Doctors Say You Should Probably Skip Returning To Movie Theaters Anytime Soon

Movie theaters in the United States are gearing up to reopen. The New MutantsUnhinged, and of course, Tenet, are all set to hit movie theaters in the upcoming weeks, but these titles arrive under an umbrella of uncertainty. Because, as I'm sure you're well aware, the coronavirus hasn't gone anywhere. And there doesn't seem to be any plan in place at the moment to deal with that.

Instead, theater chains are just hoping for the best and assuming that social distancing and other precautions will keep everyone safe. But just how safe is it to return to the movies right now? According to a recent interview with two doctors who specialize in epidemiology, it's not safe at all.

Are you ready to go back to the movies? Scratch that – do you think it's safe to go back to the movies? Because I'm sure many of us are more than ready to see something on the big screen again, but that doesn't mean we should. The AV Club spoke with two experts: Dr. Anne W. Rimoin, professor of epidemiology and director of the Center For Global and Immigrant Health at the University Of California, Los Angeles, and Dr. Abdul El-Sayed, physician and epidemiologist, who is also a former city health commissioner and host of the podcast America Dissected, about the prospect of heading back to theaters. And both physicians made it abundantly clear that going to a movie theater anytime soon is a bad, bad idea.

"From what we understand, the virus is transmitted through aerosolized droplets that come out of our mouths, oftentimes when we talk or when we laugh or when we sing," said Dr. El-Sayed. "And so, being in a room for two hours with a bunch of folks who are laughing at a movie, and where air is not being circulated in an efficient way, and where you don't know who has been in there before you, that's really hazardous exposure. I just don't think it's worth it."

Dr. Rimoin added: "And if they're selling concessions, people are gonna be taking off their masks and eating, and that's tantamount to eating in a restaurant in a closed space — even worse, because you're basically in a closed box. There aren't even windows, there's no ventilation."

So should we be going back to the movies right now? "Short of renting out an entire theater, which is obviously not an option for most of us, there is no scenario in which going to a movie theater is a good idea," said Dr. Rimoin. "If a movie theater is opening, they should close concessions and they need to have employees in the theaters with night-vision goggles to be able to really see people and make sure that nobody's bringing in food and everyone is wearing masks at all times. That's another reason movie theaters aren't a good idea: You can't control what everybody else is doing around you."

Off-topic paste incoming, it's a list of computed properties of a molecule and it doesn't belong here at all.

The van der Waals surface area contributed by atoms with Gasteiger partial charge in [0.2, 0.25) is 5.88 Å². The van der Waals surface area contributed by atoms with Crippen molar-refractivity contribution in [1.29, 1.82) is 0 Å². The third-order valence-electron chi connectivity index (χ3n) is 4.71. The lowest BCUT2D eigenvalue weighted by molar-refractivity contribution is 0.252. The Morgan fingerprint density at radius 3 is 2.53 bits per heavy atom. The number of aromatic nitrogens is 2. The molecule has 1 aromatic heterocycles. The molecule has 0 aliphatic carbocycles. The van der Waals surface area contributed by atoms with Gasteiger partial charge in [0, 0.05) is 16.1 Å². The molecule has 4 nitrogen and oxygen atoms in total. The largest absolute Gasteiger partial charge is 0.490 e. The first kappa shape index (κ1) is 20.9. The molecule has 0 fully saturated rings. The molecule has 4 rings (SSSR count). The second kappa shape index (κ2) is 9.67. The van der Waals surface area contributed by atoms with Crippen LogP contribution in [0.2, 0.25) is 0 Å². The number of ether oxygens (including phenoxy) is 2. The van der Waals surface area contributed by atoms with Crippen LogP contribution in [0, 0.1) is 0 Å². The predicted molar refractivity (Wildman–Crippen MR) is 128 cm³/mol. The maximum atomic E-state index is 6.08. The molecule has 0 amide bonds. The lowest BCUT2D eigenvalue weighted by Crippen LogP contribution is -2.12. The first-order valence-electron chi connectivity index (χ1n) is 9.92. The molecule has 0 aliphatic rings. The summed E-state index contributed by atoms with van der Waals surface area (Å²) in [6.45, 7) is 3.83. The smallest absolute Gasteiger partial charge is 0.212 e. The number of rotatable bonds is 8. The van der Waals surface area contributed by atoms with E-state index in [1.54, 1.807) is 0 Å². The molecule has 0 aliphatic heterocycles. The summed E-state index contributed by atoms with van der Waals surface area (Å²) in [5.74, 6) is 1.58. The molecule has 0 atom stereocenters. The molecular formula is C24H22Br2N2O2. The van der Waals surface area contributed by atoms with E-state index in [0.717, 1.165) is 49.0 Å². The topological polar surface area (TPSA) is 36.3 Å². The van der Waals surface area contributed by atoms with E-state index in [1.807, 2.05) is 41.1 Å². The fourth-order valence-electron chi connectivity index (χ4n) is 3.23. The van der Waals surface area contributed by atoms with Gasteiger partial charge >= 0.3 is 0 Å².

Concessions are a huge part of how movie theaters make money, so there is probably zero chance in hell they'd want to shut them down. And most movie theaters can't even be bothered to have good film projection or deal with rude and rowdy patrons, so I'm pretty sure they're not going to want to break out some night-vision goggles to keep an eye on people.

But if you refuse to accept this, and are dead-set on hitting up a theater,  Dr. El-Sayed says: "I'd tell people to wear a mask and keep it on the entire time. And do everything touchless: Buy your ticket online, have it on your phone, don't let them touch your phone when they scan it. Don't spend any time in the common spaces: Go straight to your theater, sit as far away from folks as you possibly can. I agree concessions should be closed, and they should be wiping down the entire theater in between every screening."

So what's the solution? Dr. Rimoin has praise for "drive-in theaters springing up all over the place" and "outdoor screenings," while Dr. El-Sayd adds: "Outdoor movie theaters, or watching a movie in your car, those are great. But the safest thing is to stay home and watch it on Netflix. We have to remember that it's not just our risks that we're talking about. It's about whether or not we are serving as a vessel to spread it to people who may not be as healthy."

I'm incredibly frustrated with the industry right now. Studios and theaters had months to try to figure something out, and the best they've come up with is "We're going to make people skip a seat." Studios and theaters should be embracing the idea of pop-up drive-ins – hell, if Walmart can turn their parking lots into drive-ins, there's no reason theater chains can't try to do the same. Instead, theaters and studios seem content to toss the dice and hope for the best, and, based on the experts quoted above, that's probably a terrible idea.